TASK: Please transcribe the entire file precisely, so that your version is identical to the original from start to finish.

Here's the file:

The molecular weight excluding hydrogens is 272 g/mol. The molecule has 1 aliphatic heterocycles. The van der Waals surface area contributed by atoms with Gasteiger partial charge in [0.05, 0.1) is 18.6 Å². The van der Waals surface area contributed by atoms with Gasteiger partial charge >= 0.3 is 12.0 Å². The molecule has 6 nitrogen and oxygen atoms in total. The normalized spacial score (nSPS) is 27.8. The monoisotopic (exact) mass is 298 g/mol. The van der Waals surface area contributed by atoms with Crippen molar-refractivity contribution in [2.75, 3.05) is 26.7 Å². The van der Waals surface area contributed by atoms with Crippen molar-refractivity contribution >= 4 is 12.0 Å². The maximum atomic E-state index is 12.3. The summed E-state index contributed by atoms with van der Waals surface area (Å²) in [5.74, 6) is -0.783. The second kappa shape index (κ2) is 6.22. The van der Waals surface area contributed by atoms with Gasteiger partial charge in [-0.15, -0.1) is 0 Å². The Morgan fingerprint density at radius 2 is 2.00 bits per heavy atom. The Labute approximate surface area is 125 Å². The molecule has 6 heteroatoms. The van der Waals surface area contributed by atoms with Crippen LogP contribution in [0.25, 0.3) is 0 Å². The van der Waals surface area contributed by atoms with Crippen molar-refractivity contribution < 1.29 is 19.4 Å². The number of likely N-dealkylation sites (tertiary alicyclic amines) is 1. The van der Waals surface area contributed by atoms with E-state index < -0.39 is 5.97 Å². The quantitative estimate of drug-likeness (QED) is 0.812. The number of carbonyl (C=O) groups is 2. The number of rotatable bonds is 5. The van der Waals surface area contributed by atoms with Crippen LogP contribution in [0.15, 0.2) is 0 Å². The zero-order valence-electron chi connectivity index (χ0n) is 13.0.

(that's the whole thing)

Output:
The molecular weight excluding hydrogens is 272 g/mol. The molecule has 1 aliphatic heterocycles. The van der Waals surface area contributed by atoms with Gasteiger partial charge in [0.05, 0.1) is 18.6 Å². The van der Waals surface area contributed by atoms with Gasteiger partial charge >= 0.3 is 12.0 Å². The molecule has 6 nitrogen and oxygen atoms in total. The normalized spacial score (nSPS) is 27.8. The monoisotopic (exact) mass is 298 g/mol. The van der Waals surface area contributed by atoms with Crippen molar-refractivity contribution in [2.75, 3.05) is 26.7 Å². The van der Waals surface area contributed by atoms with Crippen molar-refractivity contribution >= 4 is 12.0 Å². The maximum atomic E-state index is 12.3. The summed E-state index contributed by atoms with van der Waals surface area (Å²) in [5.74, 6) is -0.783. The second kappa shape index (κ2) is 6.22. The van der Waals surface area contributed by atoms with Gasteiger partial charge in [-0.15, -0.1) is 0 Å². The Morgan fingerprint density at radius 2 is 2.00 bits per heavy atom. The Labute approximate surface area is 125 Å². The molecule has 6 heteroatoms. The van der Waals surface area contributed by atoms with Crippen LogP contribution in [0.25, 0.3) is 0 Å². The van der Waals surface area contributed by atoms with Crippen molar-refractivity contribution < 1.29 is 19.4 Å². The number of likely N-dealkylation sites (tertiary alicyclic amines) is 1. The van der Waals surface area contributed by atoms with E-state index < -0.39 is 5.97 Å². The quantitative estimate of drug-likeness (QED) is 0.812. The number of carbonyl (C=O) groups is 2. The number of rotatable bonds is 5. The van der Waals surface area contributed by atoms with Crippen LogP contribution in [0.15, 0.2) is 0 Å². The zero-order valence-electron chi connectivity index (χ0n) is 13.0.